As lawmakers begin to drum up ways to raise revenue to pay for an expected massive infrastructure package, trucking groups are working yet again to bat down the idea of charging them fees per vehicle miles traveled.
“Hell no,” read the subject line of an email from one trucking group.
That group, the Owner-Operator Independent Drivers Association, sent a letter Tuesday to the chairman and ranking member of the Senate Finance Committee warning they’d fight any proposal to impose a truck-only, vehicle miles traveled tax, saying such proposals are “controversial and discriminatory.”
“The inclusion of such a divisive policy in the next surface transportation reauthorization would instantly eliminate our support for the bill and likely destroy any hope for its passage,” wrote Todd Spencer, president and CEO of the organization, arguing such a move would be “a terrible way to demonstrate your support and appreciation” of truckers who kept the supply chain operating during the COVID-19 pandemic.
Separately, Bill Sullivan, executive vice president of advocacy for the American Trucking Associations, said trucking provides half the receipts from federal fuel taxes to the Highway Trust Fund, despite representing only four percent of vehicles on the road and driving nine percent of the miles traveled.
“Our industry has long said we are willing to pay our fair share to finance needed improvements to our infrastructure, and we support increasing user fees,” Sullivan said. “However, as we made clear when this type of tax was floated and scuttled last year, we are unwilling to be singled out with discriminatory truck-only fees to pay for our nation’s infrastructure needs and will strongly oppose any effort to do so.”
The trucking industry’s opposition comes even after the ranking Republican on the Finance panel admitted that “there are a lot of senators who I think are giving (the idea of a truck VMT) serious consideration.”
“I’m not in favor of it,” said Sen. Michael D. Crapo, R-Idaho, who added ”I’m evaluating everything, but that’s not one of my preferred options.”
Finance Chairman Ron Wyden, D-Ore., said, “I won’t get into specifics, but the debate is underway.”
Lawmakers are exploring a variety of revenue-raising options in large part because of a reluctance to raise the federal gas tax, which through the Highway Trust Fund has paid for the highways since 1956 and transit since 1982. The tax hasn’t been increased since 1993, so it has not kept up with inflation. And with vehicles becoming increasingly fuel-efficient and automakers such as General Motors saying they’ll phase out gas-powered combustion engines altogether within the next 20 years, it faces looming irrelevance.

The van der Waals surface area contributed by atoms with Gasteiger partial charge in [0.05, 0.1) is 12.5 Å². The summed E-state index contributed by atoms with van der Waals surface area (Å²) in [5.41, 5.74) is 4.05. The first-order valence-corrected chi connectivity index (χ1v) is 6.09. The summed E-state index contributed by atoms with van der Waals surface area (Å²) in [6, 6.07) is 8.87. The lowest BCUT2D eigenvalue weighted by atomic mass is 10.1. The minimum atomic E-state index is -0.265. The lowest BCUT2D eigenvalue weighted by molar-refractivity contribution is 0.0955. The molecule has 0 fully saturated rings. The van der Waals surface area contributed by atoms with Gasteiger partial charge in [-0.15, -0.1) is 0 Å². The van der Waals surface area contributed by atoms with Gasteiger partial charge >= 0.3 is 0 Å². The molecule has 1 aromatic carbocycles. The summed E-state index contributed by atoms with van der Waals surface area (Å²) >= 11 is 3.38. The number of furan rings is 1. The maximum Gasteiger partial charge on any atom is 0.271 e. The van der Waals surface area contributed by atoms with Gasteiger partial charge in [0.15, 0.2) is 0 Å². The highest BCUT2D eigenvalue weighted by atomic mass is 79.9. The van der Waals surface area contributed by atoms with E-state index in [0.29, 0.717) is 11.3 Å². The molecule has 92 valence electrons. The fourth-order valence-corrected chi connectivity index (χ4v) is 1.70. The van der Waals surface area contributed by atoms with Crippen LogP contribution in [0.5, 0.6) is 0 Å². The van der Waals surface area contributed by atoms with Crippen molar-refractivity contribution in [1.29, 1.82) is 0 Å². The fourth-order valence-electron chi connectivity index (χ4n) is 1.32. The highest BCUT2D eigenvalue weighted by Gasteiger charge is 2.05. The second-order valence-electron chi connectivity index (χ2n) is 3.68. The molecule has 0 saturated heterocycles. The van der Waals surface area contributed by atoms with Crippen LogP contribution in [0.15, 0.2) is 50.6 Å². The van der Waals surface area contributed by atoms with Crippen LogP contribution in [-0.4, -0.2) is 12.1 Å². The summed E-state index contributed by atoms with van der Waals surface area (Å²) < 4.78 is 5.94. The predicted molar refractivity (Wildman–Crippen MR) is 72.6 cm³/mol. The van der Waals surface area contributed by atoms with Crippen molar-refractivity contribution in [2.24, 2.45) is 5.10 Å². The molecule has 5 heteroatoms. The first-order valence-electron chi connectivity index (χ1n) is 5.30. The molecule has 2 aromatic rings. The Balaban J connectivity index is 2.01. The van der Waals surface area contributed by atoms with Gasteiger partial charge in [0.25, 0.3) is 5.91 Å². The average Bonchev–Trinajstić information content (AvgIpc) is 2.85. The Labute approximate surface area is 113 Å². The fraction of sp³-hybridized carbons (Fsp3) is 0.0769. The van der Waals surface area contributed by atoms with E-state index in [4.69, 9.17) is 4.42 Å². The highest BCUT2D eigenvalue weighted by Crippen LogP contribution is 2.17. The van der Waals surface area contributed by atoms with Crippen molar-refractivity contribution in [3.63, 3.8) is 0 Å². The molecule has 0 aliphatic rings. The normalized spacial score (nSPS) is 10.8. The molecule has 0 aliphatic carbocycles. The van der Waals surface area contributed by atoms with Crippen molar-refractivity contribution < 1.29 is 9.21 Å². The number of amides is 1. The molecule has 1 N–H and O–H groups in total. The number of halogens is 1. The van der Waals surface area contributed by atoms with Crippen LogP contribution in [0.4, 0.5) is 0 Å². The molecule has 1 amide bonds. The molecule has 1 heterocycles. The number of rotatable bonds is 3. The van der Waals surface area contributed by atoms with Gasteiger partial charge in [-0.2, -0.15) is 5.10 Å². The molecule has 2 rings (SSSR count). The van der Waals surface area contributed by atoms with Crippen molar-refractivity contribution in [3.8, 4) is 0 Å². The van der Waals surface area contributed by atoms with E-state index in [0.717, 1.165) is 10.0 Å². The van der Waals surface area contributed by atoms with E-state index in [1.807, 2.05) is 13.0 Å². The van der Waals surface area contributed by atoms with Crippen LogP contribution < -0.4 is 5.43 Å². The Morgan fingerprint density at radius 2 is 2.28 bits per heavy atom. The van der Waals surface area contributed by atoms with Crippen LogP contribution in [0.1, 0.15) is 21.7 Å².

Privately, Republicans have expressed frustration that automobiles powered by gas pay the tax while electric vehicles and other alternative fuel vehicles don’t. By finding an alternative that would charge non-gasoline powered vehicles, they say, they’ll make the system more fair and also place more of the tax burden on the alternative fuel vehicles more likely to actually use the roads in the future.
Lawmakers such as Rep. Sam Graves, R-Mo., the ranking member of the House Transportation and Infrastructure Committee, have suggested a shift to a national vehicle miles traveled system, but while pilot VMT programs are underway in several states, many lawmakers, including Rep. Peter A. DeFazio, D-Ore., chairman of the committee, say the idea is not yet ready for full national implementation. However, he and other Democrats have acknowledged they are open to an eventual shift to a VMT-based tax. That system, however, would apply to all vehicles.
This isn’t the first time truckers have fought a truck-only proposal. The idea was floated by staff for then-Senate Environment and Public Works Chairman John Barrasso, R-Wyo., but ultimately rejected in March 2020 by Sen. Charles E. Grassley, then chairman of the Finance Committee. Grassley told E&E News “we came to the conclusion that we would never get the vehicle miles tax for trucks included.”
Mike Matousek, manager of government affairs for the drivers association, said even though the idea was shot down last year, “nothing goes away.”
He said trucks already pay a heavy vehicle use tax of about $550 a year, a federal diesel tax of 24.3 cents a gallon, and a federal excise tax of 12 percent on the purchase of new trucks and trailers. Gasoline is taxed at 18.3 cents a gallon.
That doesn’t count the variety of state and local taxes that they pay.
Trucks, he said, were one of the few modes of transportation that did not receive federal assistance during the pandemic. The industry “couldn’t even get a couple hundred million for truck parking, which has been an issue for decades,” he said.
He said the larger problem is Congress’ complete unwillingness to address a trust fund that has faced a shortfall for 15 years. By singling truckers out, he said, “they’re asking us to clean up the mess that Congress created.”
“We’re not responsible for the deficit spending,” he said. “And we sure as hell shouldn’t be asked to pay for it all.”
Katherine Tully-McManus contributed to this report.